Wednesday, November 12, 2008

More About Gender Variance, Autism and ABA, From Michelle Dawson

At The Autism Crisis, Michelle Dawson has a brilliant post up drawing an analogy between the practice of "treating" autism with ABA now and the 1970s use of ABA to "treat" feminine behavior in boys. She hammers this home with particular effect when she quotes various reports from the UCLA Feminine Boy Project about the ethical duty they thought they had to save these boys from lives of marginalization and "hardship" by making them normal.

The other point of similarity she finds between the two phenomena is the extent to which the intervention is being done for the parents rather than for the child.

An excerpt:

Gender disturbed children desperately need treatment.
This quote is from Rekers, Bentler, Rosen & Lovaas (1977). It concludes one of multiple peer-reviewed articles authored by prominent researchers, defending a highly successful early intensive ABA-based treatment (see also Rekers, 1977; Rosen, Rekers & Bentler, 1978; Rekers, Rosen, Lovaas & Bentler, 1978). This treatment was part of the UCLA Feminine Boy Project, which for some time ran concurrently with the UCLA Young Autism Project. Its unprecendented success in treating what was considered to be an intractable pathology was reported by NIH-funded UCLA researchers in peer-reviewed journals (Rekers & Lovaas, 1974; Rekers, Lovaas & Low, 1974). One of the stated purposes of this treatment was to "cure" or "prevent" homosexuality.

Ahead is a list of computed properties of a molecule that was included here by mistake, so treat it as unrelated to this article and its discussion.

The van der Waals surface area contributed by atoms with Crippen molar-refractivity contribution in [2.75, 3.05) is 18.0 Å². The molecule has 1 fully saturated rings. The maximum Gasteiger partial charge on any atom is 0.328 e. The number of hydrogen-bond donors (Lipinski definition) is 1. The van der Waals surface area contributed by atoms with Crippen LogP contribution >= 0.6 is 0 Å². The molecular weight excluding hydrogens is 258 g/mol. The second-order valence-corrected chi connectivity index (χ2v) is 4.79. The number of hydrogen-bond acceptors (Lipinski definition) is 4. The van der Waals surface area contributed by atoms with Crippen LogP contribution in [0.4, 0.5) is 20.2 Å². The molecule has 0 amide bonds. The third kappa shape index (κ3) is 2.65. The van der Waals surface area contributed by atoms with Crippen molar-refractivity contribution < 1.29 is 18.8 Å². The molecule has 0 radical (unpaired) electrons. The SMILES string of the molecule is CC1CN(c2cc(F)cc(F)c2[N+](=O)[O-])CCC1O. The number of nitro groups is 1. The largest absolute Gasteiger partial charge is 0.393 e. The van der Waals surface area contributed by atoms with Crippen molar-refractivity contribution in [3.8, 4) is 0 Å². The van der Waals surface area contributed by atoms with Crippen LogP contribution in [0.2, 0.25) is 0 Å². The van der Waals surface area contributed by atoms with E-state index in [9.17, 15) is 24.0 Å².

The UCLA researchers repeatedly wrote that the young boys targeted by their early intensive ABA-based treatment suffered terribly and were in pain. At all possible levels (physical, emotional, economic, social, etc.), their prognosis was described as "extremely poor" with a high risk of criminal, anti-social and self-destructive behaviour. Their future was one of "numerous crippling difficulties" and "pain, misery and despair" (all quotes from Rekers et al., 1977).
Then there were the parents of these reportedly severely disordered children, parents whose needs, values and goals were considered paramount. Therefore, according to the UCLA researchers, there was a "moral and ethical obligation" to intervene and provide a treatment which had been demonstrated to be effective. (Emphases mine, except for the initial quote).
One could very easily substitute "autism" for "homosexuality" in those paragraphs, and you'd get a passable rendition of the current conventional wisdom regarding autism. Yet, of these identical scenarios, one is considered a gross violation of human rights and the other is considered a necessary medical intervention.

Read the whole thing; Michelle Dawson outdoes herself ferreting out instructive passages from the literature.


jypsy said...

Michelle didn't outdo herself, she just did what she does.

Unknown said...

Autistic Disorder, unlike one's sexual orientation, is a disability which often includes serious cognitive, communication, social and behavioral impairments.

Even Ms Dawson, with her considerable intelligence and communication skills filed complaints against Canada Post on the basis that she was discriminated against on the grounds of her disability - autism.

ABA, if you read sources other than Ms Dawson and her colleague Dr. Mottron, is proven effective at ameliorating the deficits which impair the lives of so many persons with Autistic Disorder. Some of those sources include the American Academy of Pediatrics, the New York State Department of Health, the MADSEC (Maine) Autism Task Force, the Office of the US Surgeon General and the Association for Science in Autism Treatment.

jysy is right, "Michelle" just does what she does, fighting against evidence based effective interventions for other people's autistic children.

jypsy said...
This comment has been removed by the author.
jypsy said...

Sorry.... misquote...